These are the garden bed plans of the last three years. I developed them considering crop combinations that work well. As you can see, the first years I put more effort in the detailed paintings of the plan- it was fun. I was also very scared to make mistakes while planting things together. This year was the first in the last 5 years of planting stuff that I actually felt confident and at ease with what I was doing. A friend recently told me she does consider herself not having a green thumb. My answer was, as always when someone tells me this about themselves: We are not born with green thumbs. It is a learning process. I hope some of this inspires you to try out new combinations.
I would also plant different salads and some chards after radishes and spinach. Maybe you noticed that this year I did not plan a lot of flowers in between the beds. This is due to a finding that they grew quite high and took more space last year that I would rather use for eatable crops. So this year I planted more flowers in the proximity of the beds.
As you can see, the 1b part of the plan is missing. In 1b I was planting salads and Zucchini. It did not really work, as last year we had a slug invasion and they would eat every baby zucchini plant. So in the end I only planted salads there. The idea to plant pumpkins to climb on a frame and to plant things under the frame did not work out well. It might have been the certain variety that I chose that could not climb very well, but under the frame there was definitely not enought light to plant other stuff. The space under the construct I built for them was also not well accessible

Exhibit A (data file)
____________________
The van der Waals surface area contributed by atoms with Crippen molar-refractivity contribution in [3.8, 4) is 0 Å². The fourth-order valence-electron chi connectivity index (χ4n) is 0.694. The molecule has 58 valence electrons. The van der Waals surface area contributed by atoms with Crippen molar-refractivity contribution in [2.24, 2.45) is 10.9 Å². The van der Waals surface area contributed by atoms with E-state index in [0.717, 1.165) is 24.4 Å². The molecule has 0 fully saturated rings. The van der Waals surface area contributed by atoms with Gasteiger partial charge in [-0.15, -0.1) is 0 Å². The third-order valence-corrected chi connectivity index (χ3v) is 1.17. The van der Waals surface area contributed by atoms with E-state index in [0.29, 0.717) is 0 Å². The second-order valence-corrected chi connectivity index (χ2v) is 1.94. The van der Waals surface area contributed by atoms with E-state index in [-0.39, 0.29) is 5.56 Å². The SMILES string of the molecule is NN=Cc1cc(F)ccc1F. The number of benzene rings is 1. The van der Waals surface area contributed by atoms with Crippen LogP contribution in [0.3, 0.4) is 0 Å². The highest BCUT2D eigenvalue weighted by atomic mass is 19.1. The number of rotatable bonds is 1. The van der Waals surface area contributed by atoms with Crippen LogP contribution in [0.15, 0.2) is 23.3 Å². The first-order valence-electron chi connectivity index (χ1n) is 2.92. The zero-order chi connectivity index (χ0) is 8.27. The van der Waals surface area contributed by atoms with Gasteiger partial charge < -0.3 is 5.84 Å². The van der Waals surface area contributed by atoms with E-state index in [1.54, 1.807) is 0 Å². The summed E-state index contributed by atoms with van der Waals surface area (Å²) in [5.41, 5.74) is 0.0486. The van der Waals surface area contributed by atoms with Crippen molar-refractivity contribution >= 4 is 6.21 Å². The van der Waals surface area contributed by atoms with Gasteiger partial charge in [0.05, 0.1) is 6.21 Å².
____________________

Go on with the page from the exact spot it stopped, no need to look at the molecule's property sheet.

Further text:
In figure 3a you see an experiment I did with planting Corn, squashes and beans together- this combination is called the „three sisters“. It´s a native american crop combination, where the corn originally gives a structure to climbing beans and the beans fix nitrogen in the soil and makes it accessible for the corn ans squashes. The squashes with their spiky leaves protect the crop from plant eating animals. I learned that you can not succesfully plant climbing beans with the corn in our latitude, as the sun energy is not high enough to provide enough light to both beans and corn. So I planted bush beans with the corn. The experiment that year revealed that the corn and beans developed well, but the squashes in between did not get enough light / and or nutrients. The squashes at the marginal did thrive though.